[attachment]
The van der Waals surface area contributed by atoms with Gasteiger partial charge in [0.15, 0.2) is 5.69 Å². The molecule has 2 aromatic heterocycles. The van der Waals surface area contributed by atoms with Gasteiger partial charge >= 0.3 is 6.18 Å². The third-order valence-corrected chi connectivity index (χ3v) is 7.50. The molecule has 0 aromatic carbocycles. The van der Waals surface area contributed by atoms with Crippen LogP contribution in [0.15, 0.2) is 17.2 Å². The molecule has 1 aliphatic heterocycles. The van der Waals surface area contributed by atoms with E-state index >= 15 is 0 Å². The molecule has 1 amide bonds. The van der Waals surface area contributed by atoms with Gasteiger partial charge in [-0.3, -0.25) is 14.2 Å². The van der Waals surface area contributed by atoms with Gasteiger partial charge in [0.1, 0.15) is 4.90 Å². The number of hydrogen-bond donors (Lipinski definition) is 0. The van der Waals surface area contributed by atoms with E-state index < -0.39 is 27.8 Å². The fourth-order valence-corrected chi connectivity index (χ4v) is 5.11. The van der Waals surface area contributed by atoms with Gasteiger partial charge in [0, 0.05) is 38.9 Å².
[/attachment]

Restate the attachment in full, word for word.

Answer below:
The van der Waals surface area contributed by atoms with Gasteiger partial charge in [0.15, 0.2) is 5.69 Å². The molecule has 2 aromatic heterocycles. The van der Waals surface area contributed by atoms with Gasteiger partial charge >= 0.3 is 6.18 Å². The third-order valence-corrected chi connectivity index (χ3v) is 7.50. The molecule has 0 aromatic carbocycles. The van der Waals surface area contributed by atoms with Crippen LogP contribution in [0.15, 0.2) is 17.2 Å². The molecule has 1 aliphatic heterocycles. The van der Waals surface area contributed by atoms with E-state index >= 15 is 0 Å². The molecule has 1 amide bonds. The van der Waals surface area contributed by atoms with Gasteiger partial charge in [-0.3, -0.25) is 14.2 Å². The van der Waals surface area contributed by atoms with Gasteiger partial charge in [0.1, 0.15) is 4.90 Å². The number of hydrogen-bond donors (Lipinski definition) is 0. The van der Waals surface area contributed by atoms with E-state index < -0.39 is 27.8 Å². The fourth-order valence-corrected chi connectivity index (χ4v) is 5.11. The van der Waals surface area contributed by atoms with Gasteiger partial charge in [0, 0.05) is 38.9 Å².